sUrl=this.strReplace( "//", "/", sUrl );
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  • 1
    String.replaceAll() expects regular expressions not literal arguments, which is why you get "unpredictable" (which are really very much predictable) results. String.replace() works the way you want.
    – Nadar
    Oct 31, 2016 at 4:57
  • 1
    As a rule of thumb for when we get unexpected results from Java, rather than designing a new function to get around that, it's better to assume that those results are dead right and that we are misunderstanding the Java functionality we are using. Apr 12, 2019 at 9:12
  • 1
    I understand that replaceAll uses regex .. but this simple function strReplace fixed my issue. Jul 4, 2022 at 3:18
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As alluded to in wickeD's answer, with replaceAll the replacement string is handled differently between replace and replaceAll. I expected a[3] and a[4] to have the same value, but they are different.

public static void main(String[] args) {
    String[] a = new String[5];
    a[0] = "\\";
    a[1] = "X";
    a[2] = a[0] + a[1];
    a[3] = a[1].replaceAll("X", a[0] + "X");
    a[4] = a[1].replace("X", a[0] + "X");

    for (String s : a) {
        System.out.println(s + "\t" + s.length());
    }
}

The output of this is:

\   1
X   1
\X  2
X   1
\X  2

This is different from perl where the replacement does not require the extra level of escaping:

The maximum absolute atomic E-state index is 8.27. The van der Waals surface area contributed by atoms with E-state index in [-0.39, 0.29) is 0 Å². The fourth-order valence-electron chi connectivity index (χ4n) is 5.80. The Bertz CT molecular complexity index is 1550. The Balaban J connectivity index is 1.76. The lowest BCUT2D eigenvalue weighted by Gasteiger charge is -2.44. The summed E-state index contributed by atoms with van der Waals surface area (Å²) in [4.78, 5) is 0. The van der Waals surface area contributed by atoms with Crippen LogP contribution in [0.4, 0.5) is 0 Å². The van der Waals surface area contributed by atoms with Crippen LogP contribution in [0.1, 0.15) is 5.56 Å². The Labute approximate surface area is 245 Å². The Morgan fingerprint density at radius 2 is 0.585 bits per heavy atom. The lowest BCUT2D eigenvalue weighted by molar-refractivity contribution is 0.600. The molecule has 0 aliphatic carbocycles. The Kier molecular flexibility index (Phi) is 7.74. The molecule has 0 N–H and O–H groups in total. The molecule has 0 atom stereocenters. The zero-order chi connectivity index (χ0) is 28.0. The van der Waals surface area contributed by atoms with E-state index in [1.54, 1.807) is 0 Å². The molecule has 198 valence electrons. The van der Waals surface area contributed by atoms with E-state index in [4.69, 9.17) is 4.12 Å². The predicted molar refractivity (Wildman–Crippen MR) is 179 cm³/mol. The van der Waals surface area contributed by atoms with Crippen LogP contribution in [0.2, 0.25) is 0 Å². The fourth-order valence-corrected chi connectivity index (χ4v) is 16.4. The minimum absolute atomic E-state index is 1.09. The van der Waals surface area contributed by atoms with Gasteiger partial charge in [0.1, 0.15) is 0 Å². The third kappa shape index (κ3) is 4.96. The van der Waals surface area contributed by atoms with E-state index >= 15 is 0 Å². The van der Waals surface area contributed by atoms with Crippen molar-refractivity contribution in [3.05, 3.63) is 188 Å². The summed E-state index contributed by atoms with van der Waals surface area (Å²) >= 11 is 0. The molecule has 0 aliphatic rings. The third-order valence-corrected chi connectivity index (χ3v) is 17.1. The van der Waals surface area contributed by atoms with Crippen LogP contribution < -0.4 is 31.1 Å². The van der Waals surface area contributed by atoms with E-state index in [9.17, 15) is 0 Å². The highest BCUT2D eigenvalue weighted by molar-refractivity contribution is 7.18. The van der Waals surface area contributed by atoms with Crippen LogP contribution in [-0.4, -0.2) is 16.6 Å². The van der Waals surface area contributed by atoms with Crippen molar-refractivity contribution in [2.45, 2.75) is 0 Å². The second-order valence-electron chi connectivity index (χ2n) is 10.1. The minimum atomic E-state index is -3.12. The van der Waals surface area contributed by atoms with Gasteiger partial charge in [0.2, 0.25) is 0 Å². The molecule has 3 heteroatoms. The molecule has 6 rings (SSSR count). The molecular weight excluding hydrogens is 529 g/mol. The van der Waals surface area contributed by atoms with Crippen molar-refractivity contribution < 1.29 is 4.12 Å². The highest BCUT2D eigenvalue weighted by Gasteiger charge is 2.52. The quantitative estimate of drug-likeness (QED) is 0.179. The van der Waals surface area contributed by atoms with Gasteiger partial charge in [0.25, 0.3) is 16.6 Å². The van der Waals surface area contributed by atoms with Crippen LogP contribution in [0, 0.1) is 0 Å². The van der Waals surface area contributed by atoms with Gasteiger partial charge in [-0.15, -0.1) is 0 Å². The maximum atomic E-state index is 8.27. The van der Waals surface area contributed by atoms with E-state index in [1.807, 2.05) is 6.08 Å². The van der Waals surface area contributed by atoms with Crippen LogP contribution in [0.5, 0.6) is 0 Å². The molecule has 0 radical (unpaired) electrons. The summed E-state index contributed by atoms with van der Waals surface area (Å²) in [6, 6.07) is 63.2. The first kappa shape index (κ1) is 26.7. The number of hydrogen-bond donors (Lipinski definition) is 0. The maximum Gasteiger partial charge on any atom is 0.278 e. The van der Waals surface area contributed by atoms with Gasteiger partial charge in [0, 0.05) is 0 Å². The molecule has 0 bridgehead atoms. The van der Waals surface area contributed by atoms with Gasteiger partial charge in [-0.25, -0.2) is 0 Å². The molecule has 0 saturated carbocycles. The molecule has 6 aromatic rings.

#!/bin/perl
$esc = "\\";
$s = "X";

$s =~ s/X/${esc}X/;
print "$s " . length($s) . "\n";

which prints \X 2

This can be quite a nuisance, as when trying to use the value returned by java.sql.DatabaseMetaData.getSearchStringEscape() with replaceAll().

1

From Java 9 there is some optimizations in replace method.

In Java 8 it uses a regex.

public String replace(CharSequence target, CharSequence replacement) {
    return Pattern.compile(target.toString(), Pattern.LITERAL).matcher(
            this).replaceAll(Matcher.quoteReplacement(replacement.toString()));
}

From Java 9 and on.

enter image description here

And Stringlatin implementation.

enter image description here

Which perform way better.

https://medium.com/madhash/composite-pattern-in-a-nutshell-ad1bf78479cc?source=post_internal_links---------2------------------

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replace() method doesn't uses regex pattern whereas replaceAll() method uses regex pattern. So replace() performs faster than replaceAll().

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  • 3
    thats not true. If you look at the source of replace you will see it also used the Pattern and Matcher (ie regex) Jul 14, 2015 at 21:29
  • 1
    From Java 9 this is true. Sep 3, 2020 at 14:10
0

To add to the already selected "Best Answer" (and others that are just as good like Suragch's), String.replace() is constrained by replacing characters that are sequential (thus taking CharSequence). However, String.replaceAll() is not constrained by replacing sequential characters only. You could replace non-sequential characters as well as long as your regular expression is constructed in such a way.

Also (most importantly and painfully obvious), replace() can only replace literal values; whereas replaceAll can replace 'like' sequences (not necessarily identical).

-5

replace works on char data type but replaceAll works on String datatype and both replace the all occurrences of first argument with second argument.